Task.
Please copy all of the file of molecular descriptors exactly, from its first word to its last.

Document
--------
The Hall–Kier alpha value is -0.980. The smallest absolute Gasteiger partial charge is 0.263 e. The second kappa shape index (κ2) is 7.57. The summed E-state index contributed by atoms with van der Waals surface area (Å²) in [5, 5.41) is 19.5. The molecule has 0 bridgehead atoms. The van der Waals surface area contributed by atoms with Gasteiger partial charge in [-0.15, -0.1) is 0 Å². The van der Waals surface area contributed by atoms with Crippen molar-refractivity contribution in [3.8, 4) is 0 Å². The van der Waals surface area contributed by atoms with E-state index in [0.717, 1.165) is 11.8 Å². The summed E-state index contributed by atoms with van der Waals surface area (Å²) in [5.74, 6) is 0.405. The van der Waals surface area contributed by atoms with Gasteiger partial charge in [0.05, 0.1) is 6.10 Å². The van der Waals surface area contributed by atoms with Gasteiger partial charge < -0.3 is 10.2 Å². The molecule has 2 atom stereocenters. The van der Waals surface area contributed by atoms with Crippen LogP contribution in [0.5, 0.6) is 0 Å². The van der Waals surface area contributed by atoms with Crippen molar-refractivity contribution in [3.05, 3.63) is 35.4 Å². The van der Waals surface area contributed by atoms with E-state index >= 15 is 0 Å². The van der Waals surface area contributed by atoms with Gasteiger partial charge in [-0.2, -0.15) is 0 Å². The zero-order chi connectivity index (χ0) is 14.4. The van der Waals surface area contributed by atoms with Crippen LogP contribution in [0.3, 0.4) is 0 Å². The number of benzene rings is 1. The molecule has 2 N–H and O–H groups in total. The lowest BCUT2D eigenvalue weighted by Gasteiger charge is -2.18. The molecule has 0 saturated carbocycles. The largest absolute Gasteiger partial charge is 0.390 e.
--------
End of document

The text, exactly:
The Hall–Kier alpha value is -0.980. The smallest absolute Gasteiger partial charge is 0.263 e. The second kappa shape index (κ2) is 7.57. The summed E-state index contributed by atoms with van der Waals surface area (Å²) in [5, 5.41) is 19.5. The molecule has 0 bridgehead atoms. The van der Waals surface area contributed by atoms with Gasteiger partial charge in [-0.15, -0.1) is 0 Å². The van der Waals surface area contributed by atoms with Crippen molar-refractivity contribution in [3.8, 4) is 0 Å². The van der Waals surface area contributed by atoms with E-state index in [0.717, 1.165) is 11.8 Å². The summed E-state index contributed by atoms with van der Waals surface area (Å²) in [5.74, 6) is 0.405. The van der Waals surface area contributed by atoms with Gasteiger partial charge in [0.05, 0.1) is 6.10 Å². The van der Waals surface area contributed by atoms with Gasteiger partial charge < -0.3 is 10.2 Å². The molecule has 2 atom stereocenters. The van der Waals surface area contributed by atoms with Crippen LogP contribution in [0.5, 0.6) is 0 Å². The van der Waals surface area contributed by atoms with Crippen molar-refractivity contribution in [3.05, 3.63) is 35.4 Å². The van der Waals surface area contributed by atoms with E-state index >= 15 is 0 Å². The van der Waals surface area contributed by atoms with Gasteiger partial charge in [-0.2, -0.15) is 0 Å². The zero-order chi connectivity index (χ0) is 14.4. The van der Waals surface area contributed by atoms with Crippen LogP contribution in [0.3, 0.4) is 0 Å². The number of benzene rings is 1. The molecule has 2 N–H and O–H groups in total. The lowest BCUT2D eigenvalue weighted by Gasteiger charge is -2.18. The molecule has 0 saturated carbocycles. The largest absolute Gasteiger partial charge is 0.390 e.